Rio+20 Earth summit is too important to fail, says Ban ki-Moon
18 June 2012
The global sustainable development summit that begins next week in Rio is "too important to fail", the UN secretary general, Ban ki-Moon has said.
In a desperate last-minute plea to world leaders before the meeting, Ban said the international community was in danger of squandering a once-in-a-generation opportunity to use the Rio+20 meeting to map out a new course for economic and social development.
It was the starkest warning from Ban to date that the meeting – being held 20 years after the first Earth summit in Rio which was attended by then US president George HW Bush and British Prime Minister John Major – risked failing in its mission of setting out a plan for expanding prosperity and opportunity without destroying the planet's environment.
"It is too important to fail, too important to fail," Ban told the Guardian in an interview at UN headquarters in New York. "We must not waste [this]. We must have a good practical outcome."
Nobody expected Rio+20 to produce all the answers, Ban said, but it was crucial the leaders at least agree on the bare bones of a plan. "If we really do not take firm actions, we may be heading towards the end – the end of our future," he warned.
The final round of negotiations leading up to the Rio+20 summit took place this week, amid deepening despair about the prospects of getting world leaders to agree on development goals.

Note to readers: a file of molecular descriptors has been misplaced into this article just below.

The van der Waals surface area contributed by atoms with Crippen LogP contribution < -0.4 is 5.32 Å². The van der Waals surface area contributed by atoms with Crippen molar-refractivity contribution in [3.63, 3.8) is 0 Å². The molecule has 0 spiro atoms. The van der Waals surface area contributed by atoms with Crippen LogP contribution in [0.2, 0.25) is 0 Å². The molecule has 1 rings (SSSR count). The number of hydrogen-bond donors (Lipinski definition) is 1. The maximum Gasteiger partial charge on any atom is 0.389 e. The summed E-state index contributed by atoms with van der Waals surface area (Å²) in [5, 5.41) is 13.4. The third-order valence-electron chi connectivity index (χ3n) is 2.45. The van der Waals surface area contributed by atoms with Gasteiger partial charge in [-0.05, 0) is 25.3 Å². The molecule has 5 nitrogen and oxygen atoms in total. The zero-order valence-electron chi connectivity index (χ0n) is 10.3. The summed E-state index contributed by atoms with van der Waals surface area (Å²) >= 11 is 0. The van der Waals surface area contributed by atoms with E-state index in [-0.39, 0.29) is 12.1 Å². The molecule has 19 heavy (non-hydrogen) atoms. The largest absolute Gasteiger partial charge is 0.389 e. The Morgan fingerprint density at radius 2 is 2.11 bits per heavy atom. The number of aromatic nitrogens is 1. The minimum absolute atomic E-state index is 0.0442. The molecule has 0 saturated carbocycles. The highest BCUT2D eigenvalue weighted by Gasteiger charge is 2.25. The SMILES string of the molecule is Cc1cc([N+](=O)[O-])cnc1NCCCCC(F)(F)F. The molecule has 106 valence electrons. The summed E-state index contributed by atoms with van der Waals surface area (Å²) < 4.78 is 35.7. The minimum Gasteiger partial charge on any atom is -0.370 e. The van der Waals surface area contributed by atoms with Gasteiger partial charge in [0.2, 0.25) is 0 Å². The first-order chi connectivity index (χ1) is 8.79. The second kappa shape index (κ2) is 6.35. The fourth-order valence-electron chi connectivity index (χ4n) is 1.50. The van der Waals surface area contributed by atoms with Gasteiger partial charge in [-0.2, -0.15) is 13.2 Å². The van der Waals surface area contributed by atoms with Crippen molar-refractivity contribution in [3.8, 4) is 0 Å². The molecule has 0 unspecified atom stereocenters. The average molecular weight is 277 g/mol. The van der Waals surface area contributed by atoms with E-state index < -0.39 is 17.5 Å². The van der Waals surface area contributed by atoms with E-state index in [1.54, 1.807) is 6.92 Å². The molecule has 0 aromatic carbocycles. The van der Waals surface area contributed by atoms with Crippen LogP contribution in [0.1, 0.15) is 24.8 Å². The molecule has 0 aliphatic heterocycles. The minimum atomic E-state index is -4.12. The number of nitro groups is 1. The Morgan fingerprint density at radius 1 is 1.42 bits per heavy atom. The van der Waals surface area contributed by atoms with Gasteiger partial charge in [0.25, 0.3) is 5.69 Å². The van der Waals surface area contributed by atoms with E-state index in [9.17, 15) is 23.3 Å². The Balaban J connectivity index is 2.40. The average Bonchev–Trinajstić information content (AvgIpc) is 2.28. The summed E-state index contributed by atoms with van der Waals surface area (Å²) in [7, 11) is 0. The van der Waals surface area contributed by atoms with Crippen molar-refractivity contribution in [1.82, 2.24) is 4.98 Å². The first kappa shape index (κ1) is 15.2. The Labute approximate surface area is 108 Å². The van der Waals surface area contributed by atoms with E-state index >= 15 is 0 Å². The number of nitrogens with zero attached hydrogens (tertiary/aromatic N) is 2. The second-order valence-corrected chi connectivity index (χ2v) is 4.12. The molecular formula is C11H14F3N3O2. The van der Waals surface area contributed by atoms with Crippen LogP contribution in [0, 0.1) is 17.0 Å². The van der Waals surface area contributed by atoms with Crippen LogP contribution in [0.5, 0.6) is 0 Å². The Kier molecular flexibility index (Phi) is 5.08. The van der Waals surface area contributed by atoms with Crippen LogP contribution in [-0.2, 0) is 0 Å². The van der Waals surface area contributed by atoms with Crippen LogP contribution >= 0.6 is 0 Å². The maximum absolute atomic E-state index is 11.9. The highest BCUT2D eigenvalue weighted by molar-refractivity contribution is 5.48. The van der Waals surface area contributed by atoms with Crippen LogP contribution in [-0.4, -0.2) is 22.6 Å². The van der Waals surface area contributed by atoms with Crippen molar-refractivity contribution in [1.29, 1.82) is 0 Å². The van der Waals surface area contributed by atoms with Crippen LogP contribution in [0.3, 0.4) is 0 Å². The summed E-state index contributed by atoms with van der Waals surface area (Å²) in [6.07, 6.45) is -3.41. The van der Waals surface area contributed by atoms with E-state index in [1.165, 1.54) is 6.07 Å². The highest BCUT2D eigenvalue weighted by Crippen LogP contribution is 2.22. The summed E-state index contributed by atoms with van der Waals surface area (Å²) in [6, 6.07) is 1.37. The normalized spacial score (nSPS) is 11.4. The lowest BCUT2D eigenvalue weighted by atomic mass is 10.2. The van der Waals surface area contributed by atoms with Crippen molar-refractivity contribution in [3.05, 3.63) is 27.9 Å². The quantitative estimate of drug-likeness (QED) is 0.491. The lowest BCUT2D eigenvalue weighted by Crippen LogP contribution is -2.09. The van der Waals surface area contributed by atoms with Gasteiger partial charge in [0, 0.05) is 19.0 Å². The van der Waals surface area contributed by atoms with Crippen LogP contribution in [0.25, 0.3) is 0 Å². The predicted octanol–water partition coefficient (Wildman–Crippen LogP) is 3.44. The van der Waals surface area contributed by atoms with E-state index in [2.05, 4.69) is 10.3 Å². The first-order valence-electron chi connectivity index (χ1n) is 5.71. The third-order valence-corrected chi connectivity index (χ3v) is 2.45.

At a lunch with a group of international journalists last month, Ban described the pace of negotiations as "painfully slow". But with the meeting now only days away, the secretary general tried to put a more positive spin on the plodding path to Rio.
"It's only natural that when you are dealing with so important, so serious, matters that you have to address these issues until the last minute. It's not unusual in this type of these mega, big, multilateral conferences," he said.
Unfortunately for Ban, however, his leadership at the UN is indelibly associated with precisely the kind of diplomatic dysfunction put on display at such mega-conferences.
He spent months elevating the importance of the 2009 climate change conference in Copenhagen, cajoling Barack Obama and other world leaders to attend.
The effort blew up in their faces, when the Copenhagen summit failed to produce a binding climate change treaty. Instead, the meeting exposed the deep divide between rich and poor countries over who should deal with climate change.
Now, some fear, it's Rio's turn. After a great deal of build-up, there is little sign that the meeting will heed Ban's call to put the world on a clear path to sustainable development.
Despite personal appeals, many leaders are staying away from Rio. Barack Obama made it clear this week he would not attend – though he is sending a high-powered delegation led by the secretary of state, Hillary Clinton. David Cameron and Angela Merkel are also giving Rio a miss – the deputy prime minister, Nick Clegg, is leading the UK delegation, along with the environment secretary, Caroline Spelman.
Spelman told the Guaridan that Cameron was not going partly because of the Eurozone crisis, and reiterated the point she made earlier this week that the UK was fully committed to Rio. "It's just a simple straight practical issue for the prime minister that it's the Mexican G20 summit just before Rio and he can't afford to be out of the country for that length of time given all the difficulties that are in the Eurozone."
She claimed that the world financial crisis would actually increase the chances of a deal at Rio. "Nations are very focused on the challenge of unsustainable development and the fact that resources are finite in a lot of cases, running out in some cases, becoming more expensive in other cases. All of that challenges how we use those resources."